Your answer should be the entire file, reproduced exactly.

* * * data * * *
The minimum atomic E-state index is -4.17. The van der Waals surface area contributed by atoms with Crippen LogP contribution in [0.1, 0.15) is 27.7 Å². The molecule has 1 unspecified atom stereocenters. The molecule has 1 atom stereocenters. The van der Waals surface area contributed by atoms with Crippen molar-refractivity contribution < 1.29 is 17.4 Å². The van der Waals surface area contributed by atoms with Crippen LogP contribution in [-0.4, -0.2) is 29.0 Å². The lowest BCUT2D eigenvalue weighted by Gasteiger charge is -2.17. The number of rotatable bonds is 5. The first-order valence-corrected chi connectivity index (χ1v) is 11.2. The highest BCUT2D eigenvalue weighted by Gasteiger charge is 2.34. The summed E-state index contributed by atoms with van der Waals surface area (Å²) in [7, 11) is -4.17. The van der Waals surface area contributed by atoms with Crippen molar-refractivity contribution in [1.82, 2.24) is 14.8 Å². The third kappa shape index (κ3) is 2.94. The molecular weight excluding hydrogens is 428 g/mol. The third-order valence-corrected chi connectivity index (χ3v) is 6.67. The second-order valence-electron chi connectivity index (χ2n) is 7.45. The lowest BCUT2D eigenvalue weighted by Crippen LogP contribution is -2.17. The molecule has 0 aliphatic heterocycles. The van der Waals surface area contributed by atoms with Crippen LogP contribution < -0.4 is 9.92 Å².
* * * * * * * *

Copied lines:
The minimum atomic E-state index is -4.17. The van der Waals surface area contributed by atoms with Crippen LogP contribution in [0.1, 0.15) is 27.7 Å². The molecule has 1 unspecified atom stereocenters. The molecule has 1 atom stereocenters. The van der Waals surface area contributed by atoms with Crippen molar-refractivity contribution < 1.29 is 17.4 Å². The van der Waals surface area contributed by atoms with Crippen LogP contribution in [-0.4, -0.2) is 29.0 Å². The lowest BCUT2D eigenvalue weighted by Gasteiger charge is -2.17. The number of rotatable bonds is 5. The first-order valence-corrected chi connectivity index (χ1v) is 11.2. The highest BCUT2D eigenvalue weighted by Gasteiger charge is 2.34. The summed E-state index contributed by atoms with van der Waals surface area (Å²) in [7, 11) is -4.17. The van der Waals surface area contributed by atoms with Crippen molar-refractivity contribution in [1.82, 2.24) is 14.8 Å². The third kappa shape index (κ3) is 2.94. The molecular weight excluding hydrogens is 428 g/mol. The third-order valence-corrected chi connectivity index (χ3v) is 6.67. The second-order valence-electron chi connectivity index (χ2n) is 7.45. The lowest BCUT2D eigenvalue weighted by Crippen LogP contribution is -2.17. The molecule has 0 aliphatic heterocycles. The van der Waals surface area contributed by atoms with Crippen LogP contribution < -0.4 is 9.92 Å².